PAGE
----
Some Exposed to WTC Dusts Show Improved Lung Function

This encouraging finding is reported in the October issue of the Journal of Occupational and Environmental Medicine.

Follow-up tests of some residents and workers who were exposed to dusts and fumes following the 9/11 attacks on New York City’s World Trade Center show gradually improving lung function, according to the American College of Occupational and Environmental Medicine (ACOEM), which says this study is published reported in the October issue of its Journal of Occupational and Environmental Medicine.

Dr. Joan Reibman (joan.reibman@nyumc.org) of the New York University School of Medicine headed the team of researchers who analyzed the results of repeated lung function tests of 946 people who were exposed to the WTC site during and/or after the attacks. The tests took place at the Bellevue Hospital Center WTC Environmental Health Center.

"At first evaluation, the patients had a 'restrictive' pattern of lung function abnormalities typical of WTC exposure. About 86 percent had breathing-related symptoms after being exposed to the WTC attacks and/or cleanup. The analysis included an average of three lung function tests (spirometry) performed up to six years apart," according to ACOEM. "The results showed a pattern of improvement on repeated spirometry tests. Two key measures reflecting the ability to exhale air from the lungs — forced vital capacity and forced expiratory volume in one second — increased by an average of one percent per year or more."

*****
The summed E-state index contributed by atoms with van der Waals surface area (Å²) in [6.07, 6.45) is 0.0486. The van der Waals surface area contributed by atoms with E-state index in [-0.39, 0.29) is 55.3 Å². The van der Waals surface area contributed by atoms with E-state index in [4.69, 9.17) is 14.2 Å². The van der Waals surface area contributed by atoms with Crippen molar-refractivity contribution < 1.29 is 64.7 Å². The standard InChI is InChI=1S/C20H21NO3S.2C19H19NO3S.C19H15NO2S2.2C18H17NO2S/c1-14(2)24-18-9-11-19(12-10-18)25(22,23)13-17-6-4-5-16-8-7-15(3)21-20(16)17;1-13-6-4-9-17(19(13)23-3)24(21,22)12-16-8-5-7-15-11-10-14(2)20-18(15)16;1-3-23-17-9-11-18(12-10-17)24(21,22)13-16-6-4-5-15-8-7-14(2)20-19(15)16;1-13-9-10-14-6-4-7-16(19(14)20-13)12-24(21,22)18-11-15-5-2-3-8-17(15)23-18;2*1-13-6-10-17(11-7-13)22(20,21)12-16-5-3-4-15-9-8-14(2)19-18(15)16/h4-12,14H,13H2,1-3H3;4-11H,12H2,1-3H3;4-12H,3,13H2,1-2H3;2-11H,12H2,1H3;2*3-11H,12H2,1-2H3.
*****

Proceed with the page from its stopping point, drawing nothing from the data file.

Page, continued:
ACOEM's report says rescue and recovery workers had greater improvement in lung function, while people who worked near the WTC site had the least improvement. "Despite the gains, however, lung function measures remained below normal in all groups, of WTC-exposed patients. Heavy smokers who accounted for about one-fifth of the patients had no long-term improvement in lung function," according to ACOEM.

"These data demonstrate spirometry improvement in select populations suggesting reversibility in airway injury and reinforcing the importance of continued treatment," the researchers wrote, adding that long-term evaluation and follow-up may be needed for people exposed to other environmental disasters.

The citation for the paper is Liu M, Qian M, Cheng Q, et al. Longitudinal spirometry among patients in a treatment program for community members with World Trade Center-related illness. J Occup Environ Med. 2012;54(10):1208-13.

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